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logue of etion wanderments

September 5, 2011

Posted by on Dowry is the money, goods or estate that the girl brings forth to the marriage. It is an custom in most of the prominent cultures. But of special interest in India. Brides in India have been harassed by the groom and sometimes family for insufficient dowry, sometimes bordering at brutality, torture and occasionally even deaths.

Government of India banned paying and getting of dowry in 1961 and later modified the dowry laws in favor of the bride, so that brides could seek redressal of harassment easily. The ban hasn’t worked in stopping streedhan but there have many many brides who did get their grievances adequately heard, albiet *after separation. *A few cases of reverse harassment have also been noted and criticized.

50 years of ban and yet dowry remains an undeniably strong force in marriages. Clearly there is something that our have legislators missed. In this blog entry, I point out one such thing and to one alternative line of thinking to the current legislation that can prevent dowry harassment.

There is another, often ignored inequality at play here: How many girls get equal share in the parental property … the same thing as their brothers? Yes, you know the right answer… almost none. ‘Streedhan’, given at the time of marriage, is supposed to counter that situation… it is basically the girl’s share in the parental wealth. Girls seldom get their genuine share. I think this has been missing from the legislator’s point of view as it stands. Note that this view also legitimises streedhan and leads us nowhere into the solution for the dowry harassment problem of India.

Now comes the interesting part (and to my suggestion): To whom does the streedhan belong? … obviously to the bride! Thus, the basic mistake with ‘streedhan’ or ‘dowry’ is to give its to the groom or his mother or sister. It is the dhan of the bride, give it to her, have her keep it in her custody … safely in a bank locker under her name… well most of it at least. Heck, ask her hubby to add to it whenever he can. Why not let it grow with time as well?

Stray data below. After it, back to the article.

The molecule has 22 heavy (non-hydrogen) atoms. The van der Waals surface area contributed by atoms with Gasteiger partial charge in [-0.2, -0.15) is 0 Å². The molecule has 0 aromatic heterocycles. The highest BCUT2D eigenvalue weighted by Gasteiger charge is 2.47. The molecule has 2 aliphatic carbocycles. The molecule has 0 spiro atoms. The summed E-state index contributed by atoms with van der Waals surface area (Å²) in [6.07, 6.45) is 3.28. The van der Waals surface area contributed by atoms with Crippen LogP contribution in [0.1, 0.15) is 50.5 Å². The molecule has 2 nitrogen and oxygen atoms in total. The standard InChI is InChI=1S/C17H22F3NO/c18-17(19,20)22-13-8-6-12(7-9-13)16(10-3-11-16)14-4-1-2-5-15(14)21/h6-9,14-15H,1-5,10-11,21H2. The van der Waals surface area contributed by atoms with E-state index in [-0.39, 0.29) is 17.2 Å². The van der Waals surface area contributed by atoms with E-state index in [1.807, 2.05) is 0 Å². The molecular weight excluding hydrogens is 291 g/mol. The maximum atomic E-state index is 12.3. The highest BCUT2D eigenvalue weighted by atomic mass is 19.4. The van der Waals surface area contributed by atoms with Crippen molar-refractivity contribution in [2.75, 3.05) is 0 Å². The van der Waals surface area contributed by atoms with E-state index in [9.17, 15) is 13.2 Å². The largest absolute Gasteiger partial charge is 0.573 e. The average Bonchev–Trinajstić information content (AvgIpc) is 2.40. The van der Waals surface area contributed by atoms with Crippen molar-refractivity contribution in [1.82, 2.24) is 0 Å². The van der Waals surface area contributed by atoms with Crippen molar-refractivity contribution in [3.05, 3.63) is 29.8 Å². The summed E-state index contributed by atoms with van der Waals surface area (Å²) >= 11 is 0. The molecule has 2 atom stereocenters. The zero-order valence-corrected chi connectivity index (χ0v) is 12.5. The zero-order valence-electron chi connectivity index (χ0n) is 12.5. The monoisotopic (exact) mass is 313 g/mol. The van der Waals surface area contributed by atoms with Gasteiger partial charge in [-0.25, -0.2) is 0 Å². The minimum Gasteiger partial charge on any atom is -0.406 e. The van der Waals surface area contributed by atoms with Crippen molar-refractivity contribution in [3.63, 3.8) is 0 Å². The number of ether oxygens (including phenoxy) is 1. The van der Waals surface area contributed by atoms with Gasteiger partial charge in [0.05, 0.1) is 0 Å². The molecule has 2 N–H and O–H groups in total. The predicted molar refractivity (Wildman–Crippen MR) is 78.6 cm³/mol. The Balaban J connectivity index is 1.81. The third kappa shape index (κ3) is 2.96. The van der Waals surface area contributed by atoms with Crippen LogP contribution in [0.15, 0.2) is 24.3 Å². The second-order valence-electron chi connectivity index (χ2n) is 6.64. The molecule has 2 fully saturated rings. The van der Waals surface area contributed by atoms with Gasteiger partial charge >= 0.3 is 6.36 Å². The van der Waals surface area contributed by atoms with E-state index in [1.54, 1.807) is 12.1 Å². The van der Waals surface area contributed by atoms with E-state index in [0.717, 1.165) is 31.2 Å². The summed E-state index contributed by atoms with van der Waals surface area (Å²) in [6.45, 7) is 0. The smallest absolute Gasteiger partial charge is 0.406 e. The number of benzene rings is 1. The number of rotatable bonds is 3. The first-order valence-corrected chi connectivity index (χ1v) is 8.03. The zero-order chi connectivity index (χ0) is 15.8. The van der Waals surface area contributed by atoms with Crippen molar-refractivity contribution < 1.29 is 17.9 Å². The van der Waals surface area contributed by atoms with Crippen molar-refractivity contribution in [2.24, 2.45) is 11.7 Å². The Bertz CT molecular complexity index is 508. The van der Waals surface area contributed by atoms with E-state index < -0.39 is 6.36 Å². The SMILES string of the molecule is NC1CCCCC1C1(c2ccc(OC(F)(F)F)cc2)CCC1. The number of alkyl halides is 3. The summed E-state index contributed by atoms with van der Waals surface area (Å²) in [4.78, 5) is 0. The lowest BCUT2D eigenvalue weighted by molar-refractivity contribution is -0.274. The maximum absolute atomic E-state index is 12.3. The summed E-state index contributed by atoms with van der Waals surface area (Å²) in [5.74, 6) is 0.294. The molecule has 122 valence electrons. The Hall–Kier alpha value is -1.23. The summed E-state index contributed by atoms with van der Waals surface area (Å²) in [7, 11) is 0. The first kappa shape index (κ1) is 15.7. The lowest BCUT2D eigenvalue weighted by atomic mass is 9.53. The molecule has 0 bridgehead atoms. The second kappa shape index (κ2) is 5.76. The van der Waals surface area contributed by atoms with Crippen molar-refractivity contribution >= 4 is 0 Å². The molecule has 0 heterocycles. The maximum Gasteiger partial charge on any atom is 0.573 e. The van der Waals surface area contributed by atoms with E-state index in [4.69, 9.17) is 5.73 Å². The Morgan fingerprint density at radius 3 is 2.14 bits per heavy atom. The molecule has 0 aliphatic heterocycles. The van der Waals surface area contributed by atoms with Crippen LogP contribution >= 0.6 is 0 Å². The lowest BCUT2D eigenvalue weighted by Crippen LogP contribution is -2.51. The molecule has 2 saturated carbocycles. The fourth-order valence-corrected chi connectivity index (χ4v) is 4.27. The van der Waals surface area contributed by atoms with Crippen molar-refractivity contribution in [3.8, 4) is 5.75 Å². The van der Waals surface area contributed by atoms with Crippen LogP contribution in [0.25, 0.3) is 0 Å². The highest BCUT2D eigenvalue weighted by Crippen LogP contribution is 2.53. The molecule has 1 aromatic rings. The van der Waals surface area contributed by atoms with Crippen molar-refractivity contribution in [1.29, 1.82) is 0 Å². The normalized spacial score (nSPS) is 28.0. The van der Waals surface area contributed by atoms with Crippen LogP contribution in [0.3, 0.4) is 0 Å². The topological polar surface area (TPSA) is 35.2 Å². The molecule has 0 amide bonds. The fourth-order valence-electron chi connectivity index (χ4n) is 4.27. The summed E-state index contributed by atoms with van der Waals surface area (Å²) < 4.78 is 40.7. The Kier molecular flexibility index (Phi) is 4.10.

So my suggestion to the legislators is: Have streedhan declared legally at the time of marriage. Also have it noted how much of it is going directly to the bride and how much to the rest of the family. If the girl is harassed, and she forced/decides to leave, have the streedhan returned to her in full.

Doesn’t it look like a more sensible solution? A side benefit is that the people with black money will not be able to ‘buy’ better grooms as they will have to legally declare the cost.

If someone thinks taht reaching a middle ground is not important from the bride’s perspective, here is some food for thought.

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August 3, 2011

Posted by on This comes from a challenge from a discussion and from the repeated claims by Muslims and Muslim sites that Islam is a mathematical religion and that Islam’s Golden era was also the era of mathematics. This is not for any peer-review but Anand may have it analyzed by anyone. We examine here **how much** of the Islamic contribution in the said fields was unknown before them.

0. Assumptions

0.1 **Knowing/Using** a mathematical principal to solve a problem is does **NOT **mean contributing to it.

1. Algebra

**1.1 Mathematical induction**: Greeks and ancient Indians were both aware of the principle and have used it in their treatises. Euclid used Induction as something intuitive in his ubiquitous treatises. The first formal statement comes from Pascal in Traité du triangle arithmétique in 17th century. The Muslims *knew and used the principle *but have made no contribution to it.

**1.2 Irrational numbers: **Greeks knew of these. So did the Indians. But none had any explicit symbol for say **√2** even though they knew that its value can not be correctly stated and estimated its rational approximations. Greeks found the idea difficult to accept even though they (and also Indians!) had ventured as far as complex numbers.

Muslims mathematicians were first to become ‘comfortable’ with irrational numbers. They used Indian numerals (Hindu numerals in their language) to describe the problems confounding the Greeks and Babylonians. The first use of irrational coefficients in quadratic problems (and their solution), extension of Greeks’ geometrical solution of cubic equations by Omar Khayyam to all equations with positive roots followed naturally.